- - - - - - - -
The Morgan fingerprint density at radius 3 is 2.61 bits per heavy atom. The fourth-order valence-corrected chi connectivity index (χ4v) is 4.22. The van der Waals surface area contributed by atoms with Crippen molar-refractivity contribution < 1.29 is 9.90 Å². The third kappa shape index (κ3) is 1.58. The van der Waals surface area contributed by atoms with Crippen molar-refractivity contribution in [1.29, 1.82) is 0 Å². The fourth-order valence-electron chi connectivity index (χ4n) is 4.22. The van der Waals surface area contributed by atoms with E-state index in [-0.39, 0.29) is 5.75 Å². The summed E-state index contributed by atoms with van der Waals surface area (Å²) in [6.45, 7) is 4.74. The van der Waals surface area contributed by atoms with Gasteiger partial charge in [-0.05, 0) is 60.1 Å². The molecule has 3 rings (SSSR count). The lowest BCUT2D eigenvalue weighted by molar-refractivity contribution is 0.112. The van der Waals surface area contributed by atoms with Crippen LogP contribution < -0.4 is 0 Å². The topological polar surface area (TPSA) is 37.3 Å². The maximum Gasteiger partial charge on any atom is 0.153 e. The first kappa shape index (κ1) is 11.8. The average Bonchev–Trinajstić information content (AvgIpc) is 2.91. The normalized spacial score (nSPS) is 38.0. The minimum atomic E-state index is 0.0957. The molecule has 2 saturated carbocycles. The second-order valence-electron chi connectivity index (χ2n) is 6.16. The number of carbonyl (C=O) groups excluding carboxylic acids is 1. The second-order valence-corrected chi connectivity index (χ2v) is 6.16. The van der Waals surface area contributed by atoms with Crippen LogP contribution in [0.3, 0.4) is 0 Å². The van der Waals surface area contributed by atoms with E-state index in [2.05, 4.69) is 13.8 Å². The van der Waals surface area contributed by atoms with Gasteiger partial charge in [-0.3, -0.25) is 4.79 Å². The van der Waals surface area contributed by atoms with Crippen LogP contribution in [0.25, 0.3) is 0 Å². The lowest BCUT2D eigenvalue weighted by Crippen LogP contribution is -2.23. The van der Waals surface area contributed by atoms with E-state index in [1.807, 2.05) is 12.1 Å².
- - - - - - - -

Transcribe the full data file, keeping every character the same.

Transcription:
The Morgan fingerprint density at radius 3 is 2.61 bits per heavy atom. The fourth-order valence-corrected chi connectivity index (χ4v) is 4.22. The van der Waals surface area contributed by atoms with Crippen molar-refractivity contribution < 1.29 is 9.90 Å². The third kappa shape index (κ3) is 1.58. The van der Waals surface area contributed by atoms with Crippen molar-refractivity contribution in [1.29, 1.82) is 0 Å². The fourth-order valence-electron chi connectivity index (χ4n) is 4.22. The van der Waals surface area contributed by atoms with E-state index in [-0.39, 0.29) is 5.75 Å². The summed E-state index contributed by atoms with van der Waals surface area (Å²) in [6.45, 7) is 4.74. The van der Waals surface area contributed by atoms with Gasteiger partial charge in [-0.05, 0) is 60.1 Å². The molecule has 3 rings (SSSR count). The lowest BCUT2D eigenvalue weighted by molar-refractivity contribution is 0.112. The van der Waals surface area contributed by atoms with Crippen LogP contribution < -0.4 is 0 Å². The topological polar surface area (TPSA) is 37.3 Å². The maximum Gasteiger partial charge on any atom is 0.153 e. The first kappa shape index (κ1) is 11.8. The average Bonchev–Trinajstić information content (AvgIpc) is 2.91. The normalized spacial score (nSPS) is 38.0. The minimum atomic E-state index is 0.0957. The molecule has 2 saturated carbocycles. The second-order valence-electron chi connectivity index (χ2n) is 6.16. The number of carbonyl (C=O) groups excluding carboxylic acids is 1. The second-order valence-corrected chi connectivity index (χ2v) is 6.16. The van der Waals surface area contributed by atoms with Crippen LogP contribution in [0.3, 0.4) is 0 Å². The van der Waals surface area contributed by atoms with E-state index in [2.05, 4.69) is 13.8 Å². The van der Waals surface area contributed by atoms with Gasteiger partial charge in [-0.3, -0.25) is 4.79 Å². The van der Waals surface area contributed by atoms with Crippen LogP contribution in [0.25, 0.3) is 0 Å². The lowest BCUT2D eigenvalue weighted by Crippen LogP contribution is -2.23. The van der Waals surface area contributed by atoms with E-state index in [1.807, 2.05) is 12.1 Å².